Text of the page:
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Publication numberUS4352181 A
Publication typeGrant
Application numberUS 06/146,852
Publication dateSep 28, 1982
Filing dateMay 5, 1980
Priority dateMay 3, 1979
Also published asCA1150431A1, DE3068171D1, EP0018618A1, EP0018618B1
Publication number06146852, 146852, US 4352181 A, US 4352181A, US-A-4352181, US4352181 A, US4352181A
InventorsBernard Le Dieu, Jean-Rene Herledan
Original AssigneeCompagnie Industrielle Des Telecommunications Cit-Alcatel
Export CitationBiBTeX, EndNote, RefMan
External Links: USPTO, USPTO Assignment, Espacenet
Device for synchronising multiplex lines in a time-division exchange
US 4352181 A
Abstract
A device for synchronizing multiplex lines in a time-division exchange comprising an input register, local and distant counters, a memory with a capacity of two frames, a frame alignment word detector, a write time select circuit, a decision circuit providing a frame skip or frame repetition facility for memory read operations, a circuit for addressing the memory in write and read modes and an odd parity injection circuit.
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Claims(6)
We claim:
1. A device for synchronising multiplex lines in a time-division exchange, the multiplex lines conveying PCM encoded signals arranged in time slots grouped into frames, the device comprising:
a local counter with a counting capacity equal to the number of bits in a frame, controlled by a local clock signal;
a distant counter with a counting capacity equal to the sum of the number of bits of two distant frames, controlled by an inverted distant clock signal representative of timing of said conveyed encoded signals;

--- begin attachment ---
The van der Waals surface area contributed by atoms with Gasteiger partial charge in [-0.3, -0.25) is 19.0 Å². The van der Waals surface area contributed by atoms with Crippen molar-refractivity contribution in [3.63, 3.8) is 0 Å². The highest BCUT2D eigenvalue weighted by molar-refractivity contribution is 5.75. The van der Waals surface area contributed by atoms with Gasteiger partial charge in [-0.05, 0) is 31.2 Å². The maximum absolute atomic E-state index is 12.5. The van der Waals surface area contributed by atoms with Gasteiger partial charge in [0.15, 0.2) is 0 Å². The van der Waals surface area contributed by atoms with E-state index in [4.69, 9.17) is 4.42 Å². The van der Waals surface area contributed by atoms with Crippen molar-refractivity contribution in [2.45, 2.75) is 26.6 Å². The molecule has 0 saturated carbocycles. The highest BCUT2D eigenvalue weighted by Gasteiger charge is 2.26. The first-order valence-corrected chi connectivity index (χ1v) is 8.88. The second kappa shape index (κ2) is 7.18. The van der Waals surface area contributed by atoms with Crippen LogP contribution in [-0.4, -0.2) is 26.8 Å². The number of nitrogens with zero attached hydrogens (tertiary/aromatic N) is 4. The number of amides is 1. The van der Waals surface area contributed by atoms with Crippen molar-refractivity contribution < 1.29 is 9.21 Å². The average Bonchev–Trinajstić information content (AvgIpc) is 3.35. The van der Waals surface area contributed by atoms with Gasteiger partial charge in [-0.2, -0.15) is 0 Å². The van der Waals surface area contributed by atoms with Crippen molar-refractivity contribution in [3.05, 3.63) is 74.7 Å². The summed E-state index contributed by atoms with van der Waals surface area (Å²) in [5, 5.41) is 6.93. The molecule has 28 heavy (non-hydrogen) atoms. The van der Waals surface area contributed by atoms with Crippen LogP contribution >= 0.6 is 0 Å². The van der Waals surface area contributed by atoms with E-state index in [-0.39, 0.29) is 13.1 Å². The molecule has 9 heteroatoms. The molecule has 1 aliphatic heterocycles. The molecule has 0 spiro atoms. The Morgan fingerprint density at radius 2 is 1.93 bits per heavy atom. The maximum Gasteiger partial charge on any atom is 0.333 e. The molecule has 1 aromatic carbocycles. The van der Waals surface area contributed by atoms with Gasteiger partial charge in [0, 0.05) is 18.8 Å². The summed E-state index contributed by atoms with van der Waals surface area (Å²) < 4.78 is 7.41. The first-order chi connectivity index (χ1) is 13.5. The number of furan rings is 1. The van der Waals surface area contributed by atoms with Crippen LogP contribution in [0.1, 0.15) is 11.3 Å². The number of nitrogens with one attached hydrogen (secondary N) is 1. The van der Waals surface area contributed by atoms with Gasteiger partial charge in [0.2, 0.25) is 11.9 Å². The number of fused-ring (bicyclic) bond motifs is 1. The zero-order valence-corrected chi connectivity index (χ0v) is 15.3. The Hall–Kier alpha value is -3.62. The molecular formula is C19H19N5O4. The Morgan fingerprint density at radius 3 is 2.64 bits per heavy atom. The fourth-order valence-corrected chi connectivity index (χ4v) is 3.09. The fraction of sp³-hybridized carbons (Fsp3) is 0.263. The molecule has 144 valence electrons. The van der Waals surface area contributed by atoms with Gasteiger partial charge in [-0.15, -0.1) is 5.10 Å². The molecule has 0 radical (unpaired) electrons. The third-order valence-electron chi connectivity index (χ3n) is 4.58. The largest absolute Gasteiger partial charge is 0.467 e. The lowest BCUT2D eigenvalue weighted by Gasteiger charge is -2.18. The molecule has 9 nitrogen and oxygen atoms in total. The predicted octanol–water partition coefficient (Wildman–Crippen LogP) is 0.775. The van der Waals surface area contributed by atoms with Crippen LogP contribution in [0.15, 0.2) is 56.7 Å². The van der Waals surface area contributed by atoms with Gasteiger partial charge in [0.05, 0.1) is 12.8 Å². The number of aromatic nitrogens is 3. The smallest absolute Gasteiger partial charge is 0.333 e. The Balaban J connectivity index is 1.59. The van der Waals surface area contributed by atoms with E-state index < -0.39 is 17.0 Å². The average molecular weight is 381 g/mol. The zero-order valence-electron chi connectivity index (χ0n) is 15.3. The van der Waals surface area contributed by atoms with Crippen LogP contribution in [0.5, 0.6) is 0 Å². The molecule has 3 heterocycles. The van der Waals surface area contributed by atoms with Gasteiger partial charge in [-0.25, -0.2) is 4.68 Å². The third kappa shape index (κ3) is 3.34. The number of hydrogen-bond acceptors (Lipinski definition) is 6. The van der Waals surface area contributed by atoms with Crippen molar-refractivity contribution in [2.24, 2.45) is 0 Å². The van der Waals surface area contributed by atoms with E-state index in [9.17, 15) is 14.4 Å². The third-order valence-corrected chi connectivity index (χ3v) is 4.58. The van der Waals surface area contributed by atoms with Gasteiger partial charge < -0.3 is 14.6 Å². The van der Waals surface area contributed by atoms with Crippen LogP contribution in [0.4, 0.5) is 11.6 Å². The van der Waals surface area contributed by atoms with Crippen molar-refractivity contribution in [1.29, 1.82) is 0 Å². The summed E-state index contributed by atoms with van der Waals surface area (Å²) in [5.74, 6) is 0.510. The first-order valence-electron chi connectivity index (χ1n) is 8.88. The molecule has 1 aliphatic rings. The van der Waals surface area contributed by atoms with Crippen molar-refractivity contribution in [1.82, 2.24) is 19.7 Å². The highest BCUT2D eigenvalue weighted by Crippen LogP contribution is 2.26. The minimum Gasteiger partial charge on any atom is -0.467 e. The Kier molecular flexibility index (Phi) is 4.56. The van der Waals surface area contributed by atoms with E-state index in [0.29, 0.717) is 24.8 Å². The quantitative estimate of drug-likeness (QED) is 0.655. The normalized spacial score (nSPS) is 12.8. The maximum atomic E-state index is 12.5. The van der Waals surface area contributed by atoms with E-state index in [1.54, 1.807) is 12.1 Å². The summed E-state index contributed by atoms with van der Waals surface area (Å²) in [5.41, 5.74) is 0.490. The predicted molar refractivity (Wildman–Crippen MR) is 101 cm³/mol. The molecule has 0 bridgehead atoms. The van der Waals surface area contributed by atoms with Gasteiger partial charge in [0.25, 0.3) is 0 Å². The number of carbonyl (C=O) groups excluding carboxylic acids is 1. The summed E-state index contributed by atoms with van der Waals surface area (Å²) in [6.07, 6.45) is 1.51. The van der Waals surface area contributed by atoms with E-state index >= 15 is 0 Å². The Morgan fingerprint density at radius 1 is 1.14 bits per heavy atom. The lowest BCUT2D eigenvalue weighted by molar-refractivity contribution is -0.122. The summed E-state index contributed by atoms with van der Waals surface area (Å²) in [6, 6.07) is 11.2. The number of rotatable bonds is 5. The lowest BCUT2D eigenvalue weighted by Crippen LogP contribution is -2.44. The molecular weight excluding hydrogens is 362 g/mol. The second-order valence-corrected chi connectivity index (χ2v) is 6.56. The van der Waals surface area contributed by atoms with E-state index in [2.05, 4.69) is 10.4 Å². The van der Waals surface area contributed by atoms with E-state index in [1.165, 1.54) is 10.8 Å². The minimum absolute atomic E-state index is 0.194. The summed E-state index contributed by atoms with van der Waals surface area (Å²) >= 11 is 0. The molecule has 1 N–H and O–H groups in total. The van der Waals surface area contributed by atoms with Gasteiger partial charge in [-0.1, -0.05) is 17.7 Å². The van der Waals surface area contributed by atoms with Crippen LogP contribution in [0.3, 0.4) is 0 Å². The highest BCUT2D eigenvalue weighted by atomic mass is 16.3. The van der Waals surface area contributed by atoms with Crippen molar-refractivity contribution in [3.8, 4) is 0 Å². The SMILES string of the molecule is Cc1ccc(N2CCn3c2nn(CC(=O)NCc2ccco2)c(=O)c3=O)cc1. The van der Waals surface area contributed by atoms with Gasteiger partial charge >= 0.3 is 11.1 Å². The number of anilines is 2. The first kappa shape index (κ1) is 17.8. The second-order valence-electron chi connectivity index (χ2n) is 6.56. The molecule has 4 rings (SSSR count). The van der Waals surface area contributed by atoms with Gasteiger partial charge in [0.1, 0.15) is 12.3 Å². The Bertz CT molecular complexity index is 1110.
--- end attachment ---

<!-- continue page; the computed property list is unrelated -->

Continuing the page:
an input register;
a parallel register connected to the output of the input register and receiving data in parallel from said input register;
an output register;
a memory with a storage capacity of two distant frames with its input connected to the output of said parallel register through a write AND gate and its output connected to the output register through a read AND gate;
an addressing circuit for memory write and read operations, having its input connected to the local counter which outputs the read addresses and to the distant counter which outputs the write addresses, the addressing circuit output being connected to a memory addressing control input;
a write time select circuit for selecting write times and having an input connected to the local counter and to the distant counter and an output connected to the memory addressing circuit and to said write AND gate;